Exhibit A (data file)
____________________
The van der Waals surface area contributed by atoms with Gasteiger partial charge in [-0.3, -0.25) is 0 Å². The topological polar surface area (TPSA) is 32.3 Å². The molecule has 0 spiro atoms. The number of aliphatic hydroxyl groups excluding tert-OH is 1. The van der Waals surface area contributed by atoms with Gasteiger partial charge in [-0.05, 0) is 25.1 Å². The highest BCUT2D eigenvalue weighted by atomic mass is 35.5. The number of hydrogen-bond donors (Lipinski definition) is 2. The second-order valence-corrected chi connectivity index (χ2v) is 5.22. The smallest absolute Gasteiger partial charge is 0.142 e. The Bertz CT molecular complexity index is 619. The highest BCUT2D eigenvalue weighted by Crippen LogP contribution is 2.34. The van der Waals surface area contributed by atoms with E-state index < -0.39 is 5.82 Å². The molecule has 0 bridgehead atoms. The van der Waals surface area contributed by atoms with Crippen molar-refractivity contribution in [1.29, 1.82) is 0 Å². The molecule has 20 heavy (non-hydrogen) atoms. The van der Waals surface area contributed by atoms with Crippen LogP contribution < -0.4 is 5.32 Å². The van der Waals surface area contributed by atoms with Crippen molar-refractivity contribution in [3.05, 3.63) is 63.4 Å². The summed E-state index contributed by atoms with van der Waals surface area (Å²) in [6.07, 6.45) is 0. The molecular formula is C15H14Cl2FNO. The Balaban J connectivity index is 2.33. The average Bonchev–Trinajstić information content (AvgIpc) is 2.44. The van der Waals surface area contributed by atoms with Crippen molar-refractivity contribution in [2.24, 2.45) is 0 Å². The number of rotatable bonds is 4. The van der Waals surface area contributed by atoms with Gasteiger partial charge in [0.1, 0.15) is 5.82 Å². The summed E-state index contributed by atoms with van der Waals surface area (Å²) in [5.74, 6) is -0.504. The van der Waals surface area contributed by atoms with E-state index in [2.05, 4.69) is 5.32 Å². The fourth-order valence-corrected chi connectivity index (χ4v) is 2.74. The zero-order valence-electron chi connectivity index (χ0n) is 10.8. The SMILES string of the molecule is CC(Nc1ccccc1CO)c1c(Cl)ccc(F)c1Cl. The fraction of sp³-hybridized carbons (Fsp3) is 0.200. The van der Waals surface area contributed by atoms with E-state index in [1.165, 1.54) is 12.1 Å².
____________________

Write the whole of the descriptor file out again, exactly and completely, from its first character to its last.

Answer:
The van der Waals surface area contributed by atoms with Gasteiger partial charge in [-0.3, -0.25) is 0 Å². The topological polar surface area (TPSA) is 32.3 Å². The molecule has 0 spiro atoms. The number of aliphatic hydroxyl groups excluding tert-OH is 1. The van der Waals surface area contributed by atoms with Gasteiger partial charge in [-0.05, 0) is 25.1 Å². The highest BCUT2D eigenvalue weighted by atomic mass is 35.5. The number of hydrogen-bond donors (Lipinski definition) is 2. The second-order valence-corrected chi connectivity index (χ2v) is 5.22. The smallest absolute Gasteiger partial charge is 0.142 e. The Bertz CT molecular complexity index is 619. The highest BCUT2D eigenvalue weighted by Crippen LogP contribution is 2.34. The van der Waals surface area contributed by atoms with E-state index < -0.39 is 5.82 Å². The molecule has 0 bridgehead atoms. The van der Waals surface area contributed by atoms with Crippen molar-refractivity contribution in [1.29, 1.82) is 0 Å². The molecule has 20 heavy (non-hydrogen) atoms. The van der Waals surface area contributed by atoms with Crippen LogP contribution < -0.4 is 5.32 Å². The van der Waals surface area contributed by atoms with Crippen molar-refractivity contribution in [3.05, 3.63) is 63.4 Å². The summed E-state index contributed by atoms with van der Waals surface area (Å²) in [6.07, 6.45) is 0. The molecular formula is C15H14Cl2FNO. The Balaban J connectivity index is 2.33. The average Bonchev–Trinajstić information content (AvgIpc) is 2.44. The van der Waals surface area contributed by atoms with Crippen molar-refractivity contribution in [2.24, 2.45) is 0 Å². The number of rotatable bonds is 4. The van der Waals surface area contributed by atoms with Gasteiger partial charge in [0.1, 0.15) is 5.82 Å². The summed E-state index contributed by atoms with van der Waals surface area (Å²) in [5.74, 6) is -0.504. The van der Waals surface area contributed by atoms with E-state index in [2.05, 4.69) is 5.32 Å². The fourth-order valence-corrected chi connectivity index (χ4v) is 2.74. The zero-order valence-electron chi connectivity index (χ0n) is 10.8. The SMILES string of the molecule is CC(Nc1ccccc1CO)c1c(Cl)ccc(F)c1Cl. The fraction of sp³-hybridized carbons (Fsp3) is 0.200. The van der Waals surface area contributed by atoms with E-state index in [1.165, 1.54) is 12.1 Å².